The advanced field of genetic engineering has perhaps made more revolutionary and impactful contributions to our understanding of human health and disease than any other in science. One of the field’s earliest and most significant breakthroughs occurred less than fifty years ago thanks to the efforts of three American scientists, whose work truly changed the way we think about treating genetic disorders.

In 1971, Dr. Mark Geier, Dr. Carl Merril and Dr. John Petricciani made a major advancement in the field of genetic engineering after successfully treating a sick cell with a healthy virus.  In an effort to find a more comprehensive cure for genetic diseases like Galactosemia, a genetic disease which prevents the body from metabolizing milk, Dr. Geier and his colleagues set out to test the effectiveness of introducing a healthy virus to a defective cell lacking a needed gene.

The Approach

Drs. Geier, Merril and Petricciani focused on the application of a healthy virus as the key to this type of genetic therapy because viruses are themselves, packages of genetic material. Many in science had long suspected that just as a virus could deteriorate and ultimately kill a cell, so too could it affect a cell positively, making it more healthy by supplying a missing gene. To test their hypothesis, Geier and his colleagues used the virus lamda bacteriophage, a virus known for its low risk of endangering humans. The lamda bacteriophage virus included an enzyme that metabolizes galactose, the enzyme absent/underrepresented in the genetic makeup of children who suffer from Galactosemia.

Dr. Geier collected and grew skin cells from a sufferer of the genetic disease and introduced it to the lamda bacteriophage virus. He and his scientific partners then discovered that the genetic material of the virus had been successfully transferred to the lab tissue cells, and was actively functioning within the cell. They then tested what would happen if glucose was introduced to the cell, and to the delight of the scientific community, observed the cell could now successfully break down the sugar. The presence of the deficient enzyme had increased, and the cell proved to be fully functioning.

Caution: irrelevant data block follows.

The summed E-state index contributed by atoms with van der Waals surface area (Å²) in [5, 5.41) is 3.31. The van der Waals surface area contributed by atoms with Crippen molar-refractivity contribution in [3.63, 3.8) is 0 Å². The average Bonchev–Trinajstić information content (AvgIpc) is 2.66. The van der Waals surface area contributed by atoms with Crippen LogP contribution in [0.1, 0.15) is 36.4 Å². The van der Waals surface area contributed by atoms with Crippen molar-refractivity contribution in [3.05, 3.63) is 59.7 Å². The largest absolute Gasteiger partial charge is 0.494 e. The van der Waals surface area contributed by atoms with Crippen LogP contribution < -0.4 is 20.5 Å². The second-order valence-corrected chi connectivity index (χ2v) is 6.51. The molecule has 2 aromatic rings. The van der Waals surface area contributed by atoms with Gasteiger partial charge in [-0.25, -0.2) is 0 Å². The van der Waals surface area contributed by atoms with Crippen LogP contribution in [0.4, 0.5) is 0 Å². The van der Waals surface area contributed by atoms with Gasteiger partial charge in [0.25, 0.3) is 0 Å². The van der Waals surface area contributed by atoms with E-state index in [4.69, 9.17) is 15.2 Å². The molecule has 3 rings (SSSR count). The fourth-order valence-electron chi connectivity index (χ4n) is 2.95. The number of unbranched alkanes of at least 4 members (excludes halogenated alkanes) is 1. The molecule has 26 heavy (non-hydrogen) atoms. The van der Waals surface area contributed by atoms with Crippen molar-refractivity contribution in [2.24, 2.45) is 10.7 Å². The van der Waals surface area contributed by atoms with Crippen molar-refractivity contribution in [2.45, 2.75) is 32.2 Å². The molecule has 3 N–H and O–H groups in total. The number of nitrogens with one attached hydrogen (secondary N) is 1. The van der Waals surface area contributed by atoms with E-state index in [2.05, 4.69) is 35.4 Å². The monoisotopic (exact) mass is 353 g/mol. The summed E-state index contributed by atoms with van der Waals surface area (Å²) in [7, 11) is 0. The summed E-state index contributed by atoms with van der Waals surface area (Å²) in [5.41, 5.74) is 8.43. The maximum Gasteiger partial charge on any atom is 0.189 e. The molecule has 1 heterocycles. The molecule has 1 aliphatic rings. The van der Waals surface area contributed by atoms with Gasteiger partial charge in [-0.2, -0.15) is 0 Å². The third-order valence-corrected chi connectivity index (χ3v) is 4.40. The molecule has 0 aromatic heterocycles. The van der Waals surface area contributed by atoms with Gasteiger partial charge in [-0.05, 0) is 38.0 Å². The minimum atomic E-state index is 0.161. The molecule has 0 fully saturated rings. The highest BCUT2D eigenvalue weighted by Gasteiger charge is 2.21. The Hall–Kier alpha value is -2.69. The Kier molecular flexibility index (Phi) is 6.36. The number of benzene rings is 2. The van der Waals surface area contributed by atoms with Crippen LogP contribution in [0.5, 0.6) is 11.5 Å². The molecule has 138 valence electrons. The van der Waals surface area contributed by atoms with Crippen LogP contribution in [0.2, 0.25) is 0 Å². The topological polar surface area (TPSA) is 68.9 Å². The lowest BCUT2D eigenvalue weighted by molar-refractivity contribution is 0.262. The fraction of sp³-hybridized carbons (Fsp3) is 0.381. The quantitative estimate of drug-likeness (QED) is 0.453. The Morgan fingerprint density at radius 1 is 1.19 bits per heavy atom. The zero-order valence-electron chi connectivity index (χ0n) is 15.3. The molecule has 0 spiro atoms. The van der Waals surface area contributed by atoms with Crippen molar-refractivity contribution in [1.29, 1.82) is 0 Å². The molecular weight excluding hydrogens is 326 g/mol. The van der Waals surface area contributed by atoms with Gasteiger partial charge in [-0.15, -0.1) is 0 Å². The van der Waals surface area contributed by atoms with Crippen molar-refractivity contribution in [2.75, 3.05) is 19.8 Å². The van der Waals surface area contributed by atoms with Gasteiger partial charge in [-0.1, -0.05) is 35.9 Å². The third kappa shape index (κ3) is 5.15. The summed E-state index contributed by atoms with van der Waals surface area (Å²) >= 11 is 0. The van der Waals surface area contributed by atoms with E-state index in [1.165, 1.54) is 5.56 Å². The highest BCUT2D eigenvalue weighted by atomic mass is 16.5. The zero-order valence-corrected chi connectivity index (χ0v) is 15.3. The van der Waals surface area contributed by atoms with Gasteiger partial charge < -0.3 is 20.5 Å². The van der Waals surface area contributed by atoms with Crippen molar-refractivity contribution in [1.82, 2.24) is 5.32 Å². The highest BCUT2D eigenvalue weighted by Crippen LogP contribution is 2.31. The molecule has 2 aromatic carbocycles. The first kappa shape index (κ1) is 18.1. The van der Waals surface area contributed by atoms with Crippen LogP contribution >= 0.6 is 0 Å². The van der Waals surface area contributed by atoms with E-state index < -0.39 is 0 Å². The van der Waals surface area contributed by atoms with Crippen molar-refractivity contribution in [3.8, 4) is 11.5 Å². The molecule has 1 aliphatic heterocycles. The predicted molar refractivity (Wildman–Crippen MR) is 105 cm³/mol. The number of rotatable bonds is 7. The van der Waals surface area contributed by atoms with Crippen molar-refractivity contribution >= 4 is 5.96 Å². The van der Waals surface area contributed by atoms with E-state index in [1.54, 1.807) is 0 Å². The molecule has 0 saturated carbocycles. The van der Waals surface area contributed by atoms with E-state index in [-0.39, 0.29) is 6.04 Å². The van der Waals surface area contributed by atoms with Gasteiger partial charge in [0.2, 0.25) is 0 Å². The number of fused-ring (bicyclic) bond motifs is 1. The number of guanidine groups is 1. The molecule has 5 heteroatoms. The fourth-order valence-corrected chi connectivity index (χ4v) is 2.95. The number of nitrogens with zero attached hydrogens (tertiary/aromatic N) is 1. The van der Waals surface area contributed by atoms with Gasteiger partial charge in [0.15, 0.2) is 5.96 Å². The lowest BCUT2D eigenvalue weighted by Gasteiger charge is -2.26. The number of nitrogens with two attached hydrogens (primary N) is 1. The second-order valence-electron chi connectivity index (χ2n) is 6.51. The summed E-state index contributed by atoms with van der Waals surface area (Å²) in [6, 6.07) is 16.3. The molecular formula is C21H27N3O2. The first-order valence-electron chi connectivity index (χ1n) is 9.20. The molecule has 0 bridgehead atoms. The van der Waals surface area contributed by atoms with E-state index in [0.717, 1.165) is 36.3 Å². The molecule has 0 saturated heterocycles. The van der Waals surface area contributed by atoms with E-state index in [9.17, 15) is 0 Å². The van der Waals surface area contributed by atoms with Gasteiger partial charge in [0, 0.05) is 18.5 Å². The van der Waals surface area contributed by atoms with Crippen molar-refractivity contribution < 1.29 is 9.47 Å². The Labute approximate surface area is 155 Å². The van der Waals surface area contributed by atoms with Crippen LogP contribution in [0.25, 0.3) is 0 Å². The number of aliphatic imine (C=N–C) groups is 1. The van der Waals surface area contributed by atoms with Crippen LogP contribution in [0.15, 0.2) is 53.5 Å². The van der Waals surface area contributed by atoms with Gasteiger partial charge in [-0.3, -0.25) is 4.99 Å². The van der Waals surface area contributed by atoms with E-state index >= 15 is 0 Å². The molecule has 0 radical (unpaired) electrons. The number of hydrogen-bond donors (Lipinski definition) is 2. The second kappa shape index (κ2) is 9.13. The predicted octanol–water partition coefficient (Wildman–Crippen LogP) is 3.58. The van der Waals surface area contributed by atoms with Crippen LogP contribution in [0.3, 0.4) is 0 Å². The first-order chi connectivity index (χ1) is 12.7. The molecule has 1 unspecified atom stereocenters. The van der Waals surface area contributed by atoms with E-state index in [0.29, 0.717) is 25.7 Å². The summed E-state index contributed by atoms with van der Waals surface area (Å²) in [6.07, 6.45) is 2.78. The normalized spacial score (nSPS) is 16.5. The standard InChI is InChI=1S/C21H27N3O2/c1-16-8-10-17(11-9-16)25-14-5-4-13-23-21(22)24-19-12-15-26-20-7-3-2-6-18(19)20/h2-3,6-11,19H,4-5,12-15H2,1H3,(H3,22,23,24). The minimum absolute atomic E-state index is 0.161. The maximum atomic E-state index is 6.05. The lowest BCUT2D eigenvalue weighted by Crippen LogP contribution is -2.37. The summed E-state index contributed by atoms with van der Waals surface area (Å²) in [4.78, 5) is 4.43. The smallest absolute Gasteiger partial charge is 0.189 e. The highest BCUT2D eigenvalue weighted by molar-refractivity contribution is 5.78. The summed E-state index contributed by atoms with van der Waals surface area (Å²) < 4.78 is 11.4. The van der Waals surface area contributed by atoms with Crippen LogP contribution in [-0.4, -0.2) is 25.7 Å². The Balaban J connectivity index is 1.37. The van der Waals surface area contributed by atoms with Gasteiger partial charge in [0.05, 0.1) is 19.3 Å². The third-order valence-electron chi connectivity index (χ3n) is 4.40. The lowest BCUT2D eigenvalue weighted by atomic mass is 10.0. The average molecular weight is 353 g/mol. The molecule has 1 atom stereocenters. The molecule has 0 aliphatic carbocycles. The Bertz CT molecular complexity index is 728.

The Impact

What did it all mean? Dr. Geier’s findings were significant because they ultimately showed for the first time that bacterial genetic material can function after placement within a human cell. This also reconfirmed the hypothesis that the genetic code is the same wherever found. Dr. Geier’s results also gave many increased hope that viral-mediated genetic therapy would be a viable, safer, and more accessible option for those suffering from genetic diseases. The gravity of his findings was also immediately recognized by other leading scientists of the time as a powerful research tool for comprehending genetic disease at the molecular level.

Viral-Mediated Genetic Therapy Today

Dr. Geier’s work ultimately paved the way for a new approach to genetic engineering that continues to this day. In fact, according to a recent May 2014 article in Nature Reviews Genetics, researchers are currently engineering adeno-associated viruses for clinical gene therapy. Adeno-associated viruses are small viruses with single-stranded DNA that have been proven to introduce genetic material to the 19th chromosome with extremely high accuracy. The adeno-associated virus will most likely treat muscle and eye diseases, as well as deliver genes to the brain through AAV vectors. Many consider the adeno-associated virus to possess significant potential for treating a host of genetic diseases.